Gulf state plans to raise LNG production capacity to 77m metric tons by early next year.
Qatar, the world’s biggest producer of liquefied natural gas, will announce new LNG sales agreements this week, a senior executive of Qatar Liquefied Gas Co said.
“We will announce about a deal or two shortly, within this week,” chief operating officer Ahmed Yousef al Khulaifi said at a conference in Doha today. He didn’t identify the counterparts for the planned agreements.
Qatar has signed contracts with China, Poland and other LNG buyers in recent years, amid projections that demand in the US won’t be as strong as expected because of a rise in American shale gas production. The Arabian Gulf sheikhdom plans to raise its LNG production capacity to 77 million metric tons by early next year. LNG is gas cooled to a liquid for transportation by ship.
Abdullah bin Hamad al Attiyah, Qatar’s oil minister, said last December that he expected to sign an agreement to supply an annual 7 million tons of the fuel to China by the end of this year. Qatar Liquefied Gas, known as QatarGas, has already committed to sell 5 million tons a year to PetroChina and China National Offshore Oil Corp, according to Bloomberg data.
Qatar’s Ras Laffan Liquefied Natural Gas, also called RasGas, is discussing LNG pricing with India, after Qatar agreed to supply an additional 4 million tons of the fuel each year to that country by 2014, Indian Oil Secretary S Sundareshan said in March.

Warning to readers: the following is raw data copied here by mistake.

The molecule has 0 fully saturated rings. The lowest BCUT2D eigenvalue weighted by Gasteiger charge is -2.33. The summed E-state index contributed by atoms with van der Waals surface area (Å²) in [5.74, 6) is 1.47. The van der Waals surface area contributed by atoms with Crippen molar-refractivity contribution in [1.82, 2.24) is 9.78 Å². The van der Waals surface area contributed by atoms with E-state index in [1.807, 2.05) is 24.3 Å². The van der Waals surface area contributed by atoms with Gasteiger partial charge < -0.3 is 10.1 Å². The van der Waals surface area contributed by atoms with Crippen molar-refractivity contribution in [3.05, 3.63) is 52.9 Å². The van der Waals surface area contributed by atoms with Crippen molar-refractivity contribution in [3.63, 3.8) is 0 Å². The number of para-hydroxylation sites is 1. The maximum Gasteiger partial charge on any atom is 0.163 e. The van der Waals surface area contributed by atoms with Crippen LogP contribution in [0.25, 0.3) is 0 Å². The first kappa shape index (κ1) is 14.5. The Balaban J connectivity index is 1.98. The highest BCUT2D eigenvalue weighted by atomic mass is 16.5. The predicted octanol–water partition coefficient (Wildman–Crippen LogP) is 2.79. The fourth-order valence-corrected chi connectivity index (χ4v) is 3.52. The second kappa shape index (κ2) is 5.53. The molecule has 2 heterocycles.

E.ON Ruhrgas is in talks with Qatar about possible contracts of various durations, Bernhard Reutersberg, the German gas company’s former chief executive officer, said in May.
Qatar sells most of its LNG under long term contracts, some of which include diversion clauses that allow it to reduce shipments, according to a July report by Qatar National Bank.
Qatar has redirected supplies originally intended for the US to countries such as China that offered to pay higher prices, al Attiyah said last year. Rising gas output in the US has contributed to a 21 percent fall in US gas prices over the past 12 months. Oil has gained 17 percent over the same period.
QatarGas and RasGas together will be able to export the equivalent of 3.75 trillion cubic feet a year of gas in liquefied form, once all 14 of the companies’ production plants are in operation by early 2011.
The last of RasGas’s seven production plants started operating earlier this year. QatarGas will begin producing LNG at its sixth production plant in December, al Khulaifi said. QatarGas expects its seventh and final production unit to be ready by February, he said.
Mexico and Dubai will start receiving contracted volumes of LNG next year, al Khulaifi said.
QatarGas and RasGas shut most of their production plants earlier this year for maintenance periods lasting for at least three weeks apiece.
“We have passed the peak of maintenance in the summer, and we are in commissioning for train six and seven, so this year is a very challenging year,” al Khulaifi said. Maintenance in 2011 won’t be “as major as we have done.”